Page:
14:19 | 12/05/2016 Economy
The State Bank of Viet Nam will strictly tackle credit institutions that violate regulations on interest rates, said a bank official.
A customer at a Maritime Bank office in Ha Noi
According to Nguyen Duc Long, the deputy head of the SBV's Monetary Policy Department, the central bank will issue a directive to guide lenders to stabilise the monetary market, especially the foreign exchange market, while accelerating inspections to handle violations.
A violating credit institution may be subject to the heaviest punishment of being banned from expanding its network for a period of time, he said.
The SBV asked commercial banks to lower the dollar deposit rate from 0.25 per cent per year to zero per cent per year, applying for institutional depositors as from September 28, 2015.
It also stipulated the annual dollar deposit rate of zero per cent for inpidual depositors from December 18, 2015.
Long said this was part of the central bank's measures to restrict dollarisation in the economy and stabilise the foreign currency market. The policies were also expected to enable the central bank to operate exchange rates more flexibly and help the country control inflation and stabilise macro-economic conditions.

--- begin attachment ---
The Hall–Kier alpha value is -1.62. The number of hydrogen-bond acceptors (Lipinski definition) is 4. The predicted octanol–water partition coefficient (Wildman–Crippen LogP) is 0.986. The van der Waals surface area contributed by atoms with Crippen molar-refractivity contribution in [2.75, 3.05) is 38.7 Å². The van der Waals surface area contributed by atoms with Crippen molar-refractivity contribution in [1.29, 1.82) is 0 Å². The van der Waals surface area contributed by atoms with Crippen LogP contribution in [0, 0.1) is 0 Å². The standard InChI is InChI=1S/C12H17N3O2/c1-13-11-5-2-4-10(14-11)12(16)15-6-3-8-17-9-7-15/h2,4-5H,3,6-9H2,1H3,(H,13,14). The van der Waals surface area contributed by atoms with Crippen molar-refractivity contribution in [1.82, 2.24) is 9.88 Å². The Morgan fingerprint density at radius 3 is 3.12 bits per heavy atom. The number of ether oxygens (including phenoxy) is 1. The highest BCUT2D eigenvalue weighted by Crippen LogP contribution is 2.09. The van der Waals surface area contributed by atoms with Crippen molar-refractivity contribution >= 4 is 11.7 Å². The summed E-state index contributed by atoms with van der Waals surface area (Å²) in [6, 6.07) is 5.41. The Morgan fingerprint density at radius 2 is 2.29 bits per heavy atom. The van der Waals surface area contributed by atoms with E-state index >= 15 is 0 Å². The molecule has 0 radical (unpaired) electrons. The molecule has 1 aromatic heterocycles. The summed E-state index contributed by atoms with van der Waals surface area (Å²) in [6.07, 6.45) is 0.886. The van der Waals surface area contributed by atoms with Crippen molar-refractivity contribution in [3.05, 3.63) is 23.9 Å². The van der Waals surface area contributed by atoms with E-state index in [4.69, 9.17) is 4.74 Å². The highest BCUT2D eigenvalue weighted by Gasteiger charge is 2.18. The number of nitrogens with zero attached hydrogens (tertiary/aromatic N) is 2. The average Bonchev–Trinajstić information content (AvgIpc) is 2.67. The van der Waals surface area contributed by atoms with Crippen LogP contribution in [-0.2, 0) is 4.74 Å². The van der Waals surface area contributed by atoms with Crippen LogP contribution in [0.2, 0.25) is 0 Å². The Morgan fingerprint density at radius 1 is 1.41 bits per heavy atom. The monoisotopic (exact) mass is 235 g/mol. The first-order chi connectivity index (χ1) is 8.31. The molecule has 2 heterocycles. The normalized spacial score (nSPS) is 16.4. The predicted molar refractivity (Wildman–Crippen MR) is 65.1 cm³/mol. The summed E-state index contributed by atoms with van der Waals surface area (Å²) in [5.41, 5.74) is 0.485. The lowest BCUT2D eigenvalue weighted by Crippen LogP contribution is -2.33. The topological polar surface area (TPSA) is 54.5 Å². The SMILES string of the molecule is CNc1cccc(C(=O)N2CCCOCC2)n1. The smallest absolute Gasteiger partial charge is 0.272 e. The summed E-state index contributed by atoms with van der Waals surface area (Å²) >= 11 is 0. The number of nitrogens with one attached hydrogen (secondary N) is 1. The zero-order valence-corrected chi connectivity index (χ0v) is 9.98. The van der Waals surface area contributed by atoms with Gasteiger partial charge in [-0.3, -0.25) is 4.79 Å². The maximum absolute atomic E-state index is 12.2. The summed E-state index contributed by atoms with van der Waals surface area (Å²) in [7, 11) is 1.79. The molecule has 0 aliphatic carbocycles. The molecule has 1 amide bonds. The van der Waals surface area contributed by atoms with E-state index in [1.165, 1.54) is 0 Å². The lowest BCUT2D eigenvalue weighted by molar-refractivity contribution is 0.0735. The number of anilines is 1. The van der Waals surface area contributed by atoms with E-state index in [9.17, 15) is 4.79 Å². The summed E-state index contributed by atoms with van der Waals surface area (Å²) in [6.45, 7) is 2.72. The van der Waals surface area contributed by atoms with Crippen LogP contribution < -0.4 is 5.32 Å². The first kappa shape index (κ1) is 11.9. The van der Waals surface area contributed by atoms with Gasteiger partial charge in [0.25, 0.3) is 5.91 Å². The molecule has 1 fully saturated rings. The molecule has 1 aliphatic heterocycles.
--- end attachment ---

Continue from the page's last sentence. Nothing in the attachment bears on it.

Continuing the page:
The measures have contributed to stability in the foreign currency market during the first four months of this year, with exchange rates and the liquidity of foreign currencies showing good performances, said Long.
During a major bankers' meeting last April 27, SBV Governor Le Minh Hung asked credit institutions to strictly obey the central bank's stipulations. However, some banks were reportedly offering higher dollar deposit rates such as one per cent, or 0.25 per cent plus gifts and special services.
A bank teller told Viet Nam Television (VTV) on the condition of anonymity that with a deposit worth more than US$30,000, this bank offered a customer three rate options: 0.5 per cent per year for a six-month term, 0.8 per cent for 12 months, and 1 per cent for 13 to 18 months.
Some bank employees reportedly guided customers to make dollar savings books, mortgage them for loans in dong, and deposit the loans to enjoy the interest rate difference amounting to 1 per cent.
Commenting on such a trick, Maritime Bank Deputy General Director Dang Tuyet Dung said some employees were intentionally making mistakes and their actions did not represent the policies of banks..
According to the SBV, annual interest rates ranged between 0.8 per cent and 1 per cent for dong deposits without terms or with terms of less than a month, during the last week of April.
The dong deposit rates were 4.5 per cent to 5.4 per cent for terms of a month to less than six months, 5.4 per cent to 6.5 per cent for terms of six months to less than 12 months, and 6.4 per cent to 7.2 per cent for terms of 12 months or longer.